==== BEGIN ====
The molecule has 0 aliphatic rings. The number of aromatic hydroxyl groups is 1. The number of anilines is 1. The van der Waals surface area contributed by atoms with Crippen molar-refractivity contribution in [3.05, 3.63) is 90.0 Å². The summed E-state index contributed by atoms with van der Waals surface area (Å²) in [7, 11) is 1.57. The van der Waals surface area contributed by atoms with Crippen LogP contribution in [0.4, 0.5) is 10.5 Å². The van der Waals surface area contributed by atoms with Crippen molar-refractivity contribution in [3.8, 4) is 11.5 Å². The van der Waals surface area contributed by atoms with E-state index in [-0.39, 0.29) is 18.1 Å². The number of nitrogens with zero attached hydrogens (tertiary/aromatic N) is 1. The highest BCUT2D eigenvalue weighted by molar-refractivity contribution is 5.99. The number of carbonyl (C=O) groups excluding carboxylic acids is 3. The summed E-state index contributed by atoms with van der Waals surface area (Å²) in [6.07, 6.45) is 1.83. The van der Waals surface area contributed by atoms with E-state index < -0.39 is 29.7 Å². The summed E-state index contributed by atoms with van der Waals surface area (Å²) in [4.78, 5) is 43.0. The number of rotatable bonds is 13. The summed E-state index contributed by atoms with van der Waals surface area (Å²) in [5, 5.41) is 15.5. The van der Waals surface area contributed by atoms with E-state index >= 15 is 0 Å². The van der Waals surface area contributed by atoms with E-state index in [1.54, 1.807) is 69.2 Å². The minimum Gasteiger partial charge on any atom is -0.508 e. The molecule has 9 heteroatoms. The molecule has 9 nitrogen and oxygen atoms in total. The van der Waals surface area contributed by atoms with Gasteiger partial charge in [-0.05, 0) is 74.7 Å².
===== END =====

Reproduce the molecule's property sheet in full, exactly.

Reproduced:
The molecule has 0 aliphatic rings. The number of aromatic hydroxyl groups is 1. The number of anilines is 1. The van der Waals surface area contributed by atoms with Crippen molar-refractivity contribution in [3.05, 3.63) is 90.0 Å². The summed E-state index contributed by atoms with van der Waals surface area (Å²) in [7, 11) is 1.57. The van der Waals surface area contributed by atoms with Crippen LogP contribution in [0.4, 0.5) is 10.5 Å². The van der Waals surface area contributed by atoms with Crippen molar-refractivity contribution in [3.8, 4) is 11.5 Å². The van der Waals surface area contributed by atoms with E-state index in [-0.39, 0.29) is 18.1 Å². The number of nitrogens with zero attached hydrogens (tertiary/aromatic N) is 1. The highest BCUT2D eigenvalue weighted by molar-refractivity contribution is 5.99. The number of carbonyl (C=O) groups excluding carboxylic acids is 3. The summed E-state index contributed by atoms with van der Waals surface area (Å²) in [6.07, 6.45) is 1.83. The van der Waals surface area contributed by atoms with E-state index < -0.39 is 29.7 Å². The summed E-state index contributed by atoms with van der Waals surface area (Å²) in [4.78, 5) is 43.0. The number of rotatable bonds is 13. The summed E-state index contributed by atoms with van der Waals surface area (Å²) in [5, 5.41) is 15.5. The van der Waals surface area contributed by atoms with E-state index >= 15 is 0 Å². The van der Waals surface area contributed by atoms with E-state index in [1.54, 1.807) is 69.2 Å². The minimum Gasteiger partial charge on any atom is -0.508 e. The molecule has 9 heteroatoms. The molecule has 9 nitrogen and oxygen atoms in total. The van der Waals surface area contributed by atoms with Gasteiger partial charge in [-0.05, 0) is 74.7 Å².